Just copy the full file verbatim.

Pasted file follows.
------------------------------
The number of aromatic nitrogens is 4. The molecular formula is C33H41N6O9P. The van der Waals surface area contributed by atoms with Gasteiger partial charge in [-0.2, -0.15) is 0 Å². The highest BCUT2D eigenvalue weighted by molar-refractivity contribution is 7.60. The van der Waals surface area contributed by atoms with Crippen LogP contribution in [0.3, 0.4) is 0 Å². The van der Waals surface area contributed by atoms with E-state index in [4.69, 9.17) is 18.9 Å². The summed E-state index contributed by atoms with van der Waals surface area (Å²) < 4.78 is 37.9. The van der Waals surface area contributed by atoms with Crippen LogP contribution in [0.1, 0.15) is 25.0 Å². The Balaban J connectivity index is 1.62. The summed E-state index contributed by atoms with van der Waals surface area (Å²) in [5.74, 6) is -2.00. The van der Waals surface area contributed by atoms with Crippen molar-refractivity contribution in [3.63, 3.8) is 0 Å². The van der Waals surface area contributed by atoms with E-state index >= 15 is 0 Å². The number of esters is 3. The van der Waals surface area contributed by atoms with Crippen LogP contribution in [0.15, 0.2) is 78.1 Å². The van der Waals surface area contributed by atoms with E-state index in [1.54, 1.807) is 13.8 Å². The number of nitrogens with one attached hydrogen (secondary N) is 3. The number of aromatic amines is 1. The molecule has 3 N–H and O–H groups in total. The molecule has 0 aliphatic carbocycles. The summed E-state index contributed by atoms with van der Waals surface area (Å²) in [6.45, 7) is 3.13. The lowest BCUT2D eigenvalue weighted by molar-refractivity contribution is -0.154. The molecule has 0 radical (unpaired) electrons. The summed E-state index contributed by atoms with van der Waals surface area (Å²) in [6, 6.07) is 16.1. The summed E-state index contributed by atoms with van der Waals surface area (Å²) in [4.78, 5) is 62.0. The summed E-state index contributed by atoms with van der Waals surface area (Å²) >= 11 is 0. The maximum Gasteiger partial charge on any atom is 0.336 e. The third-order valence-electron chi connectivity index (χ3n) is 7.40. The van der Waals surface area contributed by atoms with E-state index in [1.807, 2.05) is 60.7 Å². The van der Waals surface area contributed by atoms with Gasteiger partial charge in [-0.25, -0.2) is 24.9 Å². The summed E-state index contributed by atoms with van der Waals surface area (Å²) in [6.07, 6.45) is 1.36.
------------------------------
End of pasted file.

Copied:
The number of aromatic nitrogens is 4. The molecular formula is C33H41N6O9P. The van der Waals surface area contributed by atoms with Gasteiger partial charge in [-0.2, -0.15) is 0 Å². The highest BCUT2D eigenvalue weighted by molar-refractivity contribution is 7.60. The van der Waals surface area contributed by atoms with Crippen LogP contribution in [0.3, 0.4) is 0 Å². The van der Waals surface area contributed by atoms with E-state index in [4.69, 9.17) is 18.9 Å². The summed E-state index contributed by atoms with van der Waals surface area (Å²) < 4.78 is 37.9. The van der Waals surface area contributed by atoms with Crippen LogP contribution in [0.1, 0.15) is 25.0 Å². The Balaban J connectivity index is 1.62. The summed E-state index contributed by atoms with van der Waals surface area (Å²) in [5.74, 6) is -2.00. The van der Waals surface area contributed by atoms with Crippen molar-refractivity contribution in [3.63, 3.8) is 0 Å². The van der Waals surface area contributed by atoms with E-state index >= 15 is 0 Å². The number of esters is 3. The van der Waals surface area contributed by atoms with Crippen LogP contribution in [0.15, 0.2) is 78.1 Å². The van der Waals surface area contributed by atoms with E-state index in [1.54, 1.807) is 13.8 Å². The number of nitrogens with one attached hydrogen (secondary N) is 3. The number of aromatic amines is 1. The molecule has 3 N–H and O–H groups in total. The molecule has 0 aliphatic carbocycles. The summed E-state index contributed by atoms with van der Waals surface area (Å²) in [6.45, 7) is 3.13. The lowest BCUT2D eigenvalue weighted by molar-refractivity contribution is -0.154. The molecule has 0 radical (unpaired) electrons. The summed E-state index contributed by atoms with van der Waals surface area (Å²) in [6, 6.07) is 16.1. The summed E-state index contributed by atoms with van der Waals surface area (Å²) in [4.78, 5) is 62.0. The summed E-state index contributed by atoms with van der Waals surface area (Å²) >= 11 is 0. The maximum Gasteiger partial charge on any atom is 0.336 e. The third-order valence-electron chi connectivity index (χ3n) is 7.40. The van der Waals surface area contributed by atoms with E-state index in [1.807, 2.05) is 60.7 Å². The van der Waals surface area contributed by atoms with Gasteiger partial charge in [-0.25, -0.2) is 24.9 Å². The summed E-state index contributed by atoms with van der Waals surface area (Å²) in [6.07, 6.45) is 1.36.